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Friday, June 27, 2008

Hotel Rex Thessaloníki

The Hotel Rex, Thessaloníki, Greece might be a good place to stay after the current renovations are finished. But as of a week ago it was like staying in a building site. A new lift is being installed, but in the interim you have to walk up four flights of stairs to your room. New soundproof double glazed windows are being installed, but while that is happening you have to step over builders tools, and listen to hammer drills.

Rooms have air conditioning, but I found the filter in mine was blocked with several millimeters of dust and carpet fluff. There seemed to be more pile in the filter than on the grimy unclean carpet on the floor. I would guess the management have decided not to clean the carpets until the building work is finished, even if the cleaner could be made to carry their equipment up the stairs.

The hotel did have some good points: most notably, very helpful staff. It is very close to the railway station (perhaps a bit too close). It had a very good free cyber cafe, apart from the air conditioner set to 29 degrees and the flat batteries in the cordless keyboard and mouse. Who in their right mind installs a cordless keyboard and mouse in a cyber cafe?

The hotel will be even better placed when Thessaloníki finishes the Thessaloníki Metro, running past the door. But that could be decades away.

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Ancient forum of Thessaloníki

The Roman Forum is an archaeological site in the center of the modern Greek city of ral Thessaloniki. The site is free to visit, with useful signs in English and staff to ask questions of (and almost deserted when I visited). There is a Stoa (covered walkway) which was the site of ancient trade (the modern covered marketplace is a few streets down the hill and operated mugh the same way as this one did 2,000 years ago).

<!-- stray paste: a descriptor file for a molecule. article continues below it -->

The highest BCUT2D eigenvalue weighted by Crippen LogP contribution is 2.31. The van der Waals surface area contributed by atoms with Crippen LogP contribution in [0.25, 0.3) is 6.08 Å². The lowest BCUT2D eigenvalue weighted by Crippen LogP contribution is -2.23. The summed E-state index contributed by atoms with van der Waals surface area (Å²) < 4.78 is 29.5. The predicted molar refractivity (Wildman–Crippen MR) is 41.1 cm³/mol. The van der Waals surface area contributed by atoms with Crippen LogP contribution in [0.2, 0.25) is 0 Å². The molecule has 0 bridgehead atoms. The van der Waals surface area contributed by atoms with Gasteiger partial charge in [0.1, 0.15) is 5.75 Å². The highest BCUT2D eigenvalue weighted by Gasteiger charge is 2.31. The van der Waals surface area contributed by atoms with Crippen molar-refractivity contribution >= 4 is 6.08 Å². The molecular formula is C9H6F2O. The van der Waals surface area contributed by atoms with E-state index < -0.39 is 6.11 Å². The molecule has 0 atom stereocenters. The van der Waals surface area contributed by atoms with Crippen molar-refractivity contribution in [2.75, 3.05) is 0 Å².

The roman forum itself is at one end of the Stoa and has been restored for performances. The remains of the original floor have been preserved in glass under the modern stage. Unfortunately several of the glass panels have shattered, hopefully a fate not shared by the New Acropolis Museum of Athens, which has an extensive glass floor.

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Thursday, June 19, 2008

Byzantine Monuments Thessaloniki

There seems to have been an international standard established for tickets to museums, such as the Byzantine Monuments of Thessaloniki. Each issues a ticket about the size of a bank note. The ticket has a larger portion with a photo of the museum or of an artifact from it. There are then perforated sections at either end, which are torn off and retained by the attendant at the door. Museum complexes may have multiple tear off sections (one had five) for different exhibits.

The tickets have some of the anti forgery features found on a bank note. All the tickets have micro printing in multiple colors as a backing to the ticket to make them difficult to photocopy or reproduce on a laser printer. The more expensive and popular museums have holographic strips and watermarks.

The tickets could make good souvenirs of a trip, when all placed in a frame together. However, one omission is that many do not say exactly where they are. After some weeks of traveling, you can forget which museum is where. For example, where are the Byzantine Monuments? The ticket has an image of gold and enamel bracelets from the White Tower, Thessaloniki, but where is the museum they are in?